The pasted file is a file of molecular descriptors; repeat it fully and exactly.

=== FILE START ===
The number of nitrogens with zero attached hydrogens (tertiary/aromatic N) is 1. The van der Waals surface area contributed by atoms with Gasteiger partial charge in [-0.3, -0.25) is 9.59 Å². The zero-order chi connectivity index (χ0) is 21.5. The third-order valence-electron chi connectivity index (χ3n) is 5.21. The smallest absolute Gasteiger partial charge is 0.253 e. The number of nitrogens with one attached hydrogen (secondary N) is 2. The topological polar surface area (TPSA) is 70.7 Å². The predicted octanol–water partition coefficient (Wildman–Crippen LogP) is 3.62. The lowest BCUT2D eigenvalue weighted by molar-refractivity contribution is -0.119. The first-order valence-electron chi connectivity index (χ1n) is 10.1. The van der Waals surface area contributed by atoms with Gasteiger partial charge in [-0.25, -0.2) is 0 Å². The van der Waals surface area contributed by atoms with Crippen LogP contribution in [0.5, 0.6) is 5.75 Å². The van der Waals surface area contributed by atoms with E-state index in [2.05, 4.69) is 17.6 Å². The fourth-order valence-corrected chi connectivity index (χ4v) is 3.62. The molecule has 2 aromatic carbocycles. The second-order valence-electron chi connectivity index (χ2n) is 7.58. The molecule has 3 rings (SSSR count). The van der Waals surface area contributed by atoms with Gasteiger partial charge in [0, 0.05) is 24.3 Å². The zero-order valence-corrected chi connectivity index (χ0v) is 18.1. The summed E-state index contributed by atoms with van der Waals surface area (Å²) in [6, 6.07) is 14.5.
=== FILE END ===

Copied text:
The number of nitrogens with zero attached hydrogens (tertiary/aromatic N) is 1. The van der Waals surface area contributed by atoms with Gasteiger partial charge in [-0.3, -0.25) is 9.59 Å². The zero-order chi connectivity index (χ0) is 21.5. The third-order valence-electron chi connectivity index (χ3n) is 5.21. The smallest absolute Gasteiger partial charge is 0.253 e. The number of nitrogens with one attached hydrogen (secondary N) is 2. The topological polar surface area (TPSA) is 70.7 Å². The predicted octanol–water partition coefficient (Wildman–Crippen LogP) is 3.62. The lowest BCUT2D eigenvalue weighted by molar-refractivity contribution is -0.119. The first-order valence-electron chi connectivity index (χ1n) is 10.1. The van der Waals surface area contributed by atoms with Gasteiger partial charge in [-0.25, -0.2) is 0 Å². The van der Waals surface area contributed by atoms with Crippen LogP contribution in [0.5, 0.6) is 5.75 Å². The van der Waals surface area contributed by atoms with E-state index in [2.05, 4.69) is 17.6 Å². The fourth-order valence-corrected chi connectivity index (χ4v) is 3.62. The molecule has 2 aromatic carbocycles. The second-order valence-electron chi connectivity index (χ2n) is 7.58. The molecule has 3 rings (SSSR count). The van der Waals surface area contributed by atoms with Gasteiger partial charge in [0, 0.05) is 24.3 Å². The zero-order valence-corrected chi connectivity index (χ0v) is 18.1. The summed E-state index contributed by atoms with van der Waals surface area (Å²) in [6, 6.07) is 14.5.